Dolores tried to forget or disbelieve the words she had heard about his having come to fetch her away, and said no word about them until they had been unmistakably repeated. Then she felt a sort of despair at the idea of being separated from her aunt and Mysie, for indeed they had penetrated to affections deeper than had ever been consciously stirred in her before. Yet she was old enough to shrink from allowing to her father that she preferred staying with them to going with him, and it was to her Aunt Jane that she had recourse. That lady, after returning from her expedition to bring her sister Adeline to Silverton, was surprised by a timid knock at the door, and Dolores's entrance.

'Oh, if you please, Aunt Jane, may I come in? I do so want to speak to you alone. Don't you think it is a sad pity that I should go away from the Cambridge examination? Could not you tell my father so?'

'You want to stay for the Cambridge examination,' said Aunt Jane, a little amused at the manner of touching on the subject, though sorry for the girl.

'I have been taking great pains under Miss Vincent, and it does seem a pity to miss it.'

'I don't think it will make much difference to you.'

'Oh, but I do want to be thoroughly well educated. I meant to go through them all, like Gillian and Mysie, and I am sure father must wish it too. I know he meant it when he went out last year.'

'Yes, he did,' said Miss Mohun. 'It was very unlucky that he did not get any of our later letters.'

'I have tried to tell him that it is all different now, but he does not seem to care,' said Dolores.

'He has quite made up his mind,' said her aunt.

'Has he quite?' said Dolores. 'I thought perhaps if you talked to him about the examination and the confirmation too--'

'But, Dolly, you are not going to a heathen country. Your confirmation will be as much attended to in New Zealand as here.'

'Oh, but I should be confirmed with Mysie, and Aunt Lily would read with me, and help me!'

'Yes, I see.'

'Do please tell him. Aunt Jane. He heeds what you say more than any one. Do tell him that the only hope of my being good is if I stay with Aunt Lily just these few years!'

'Ah, Dolly, that is what you really mean and care about--not the Cambridge business.'

'Of course it is. Please tell him, Aunt Jane--somehow I can't--that I was bad and foolish when I wrote all the letters he had; but now I know better, and--and--I don't want to vex him, but I shall be ever so much better a daughter to him if he will leave me with Aunt Lily, to learn some of her goodness'--and there were tears in her eyes, for these months had softened her greatly.

'My poor Dolly!' said Aunt Jane, much more tenderly than she generally spoke. 'I am very sorry for you. I do think Aunt Lily has been the making of you, and that it is very hard that you should have to be uprooted from her, just as you had learnt to value her, I will tell your father so; but honestly, I do not think it is likely to make him change his mind.'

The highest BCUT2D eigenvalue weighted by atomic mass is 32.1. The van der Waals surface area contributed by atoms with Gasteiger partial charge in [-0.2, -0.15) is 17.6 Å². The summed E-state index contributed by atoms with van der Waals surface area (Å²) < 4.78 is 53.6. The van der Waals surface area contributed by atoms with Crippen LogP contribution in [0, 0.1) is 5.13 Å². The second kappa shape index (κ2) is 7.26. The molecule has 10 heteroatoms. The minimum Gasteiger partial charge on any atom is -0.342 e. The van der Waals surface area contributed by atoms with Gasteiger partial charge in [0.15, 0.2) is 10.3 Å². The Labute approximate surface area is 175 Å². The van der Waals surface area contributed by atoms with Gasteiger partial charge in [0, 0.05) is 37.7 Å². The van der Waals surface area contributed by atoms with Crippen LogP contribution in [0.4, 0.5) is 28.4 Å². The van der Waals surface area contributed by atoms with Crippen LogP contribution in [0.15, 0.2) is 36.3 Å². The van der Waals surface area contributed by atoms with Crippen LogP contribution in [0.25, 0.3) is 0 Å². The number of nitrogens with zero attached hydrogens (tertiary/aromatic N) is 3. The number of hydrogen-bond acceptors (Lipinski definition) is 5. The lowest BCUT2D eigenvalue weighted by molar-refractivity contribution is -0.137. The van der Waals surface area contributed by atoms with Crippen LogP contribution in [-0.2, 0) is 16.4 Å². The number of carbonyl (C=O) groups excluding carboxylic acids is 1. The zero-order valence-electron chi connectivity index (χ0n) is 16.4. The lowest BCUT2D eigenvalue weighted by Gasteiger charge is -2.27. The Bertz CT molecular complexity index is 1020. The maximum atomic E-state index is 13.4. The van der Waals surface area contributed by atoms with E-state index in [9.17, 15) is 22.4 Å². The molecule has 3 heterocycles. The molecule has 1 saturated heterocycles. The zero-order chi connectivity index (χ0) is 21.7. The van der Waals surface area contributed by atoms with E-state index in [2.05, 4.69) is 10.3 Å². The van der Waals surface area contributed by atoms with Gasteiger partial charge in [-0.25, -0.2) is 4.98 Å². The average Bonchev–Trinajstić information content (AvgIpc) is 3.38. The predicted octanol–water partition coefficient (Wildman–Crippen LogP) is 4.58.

Miss Mohun sought her brother out the next day, and told him that they had all been waiting in patience when thinking that his daughter's residence at Silverton was an unsuccessful experiment. The explosion she had predicted had come, and Dolores had been a different creature ever since, owing to Lady Merrifield's management of her in the crisis; and she added that the girl was most unwilling to leave her aunt, and that she herself thought it would be much better to leave her for a few years to the advantages of her present training, where her affections had been gained. Mr. Mohun could not see it in the same light. The intimacy with Constance Hacket was in his eyes a folly, consequent on his sister's passion for Sunday schools and charities; and Jane, being infected with the like ardour, he disregarded her explanations. The underhand correspondence could not have been carried on without great blindness and carelessness, or, at least, injudiciousness, on Lady Merrifield's part, and there was no denying that she had trusted to a sense of honour that was nonexistent. Nor did he appreciate Jane's argument that the conquest of the heart and will had thus been far more thoroughly gained than it would have been by constant thwarting and watching. It was hard to forgive such an exposure as had taken place, or to believe that it had not been brought about by unjustifiable errors, more especially as Lady Merrifield was the first to accuse herself of them. Moreover, he had become sensible of a strong natural yearning for the presence of his only child, and he had been so much struck with his sister Phyllis's family that he sincerely believed himself consulting the girl's best interests. He was by no means an irreligious or ungodly man, but he had always thought his sister Lilias more or less of an enthusiast, and he did not wish to see Dolores the same. Perhaps, indeed, the poor child's manifest clinging to her aunt and cousins made him all the more resolute to remove her before her affection should be entirely weaned from himself.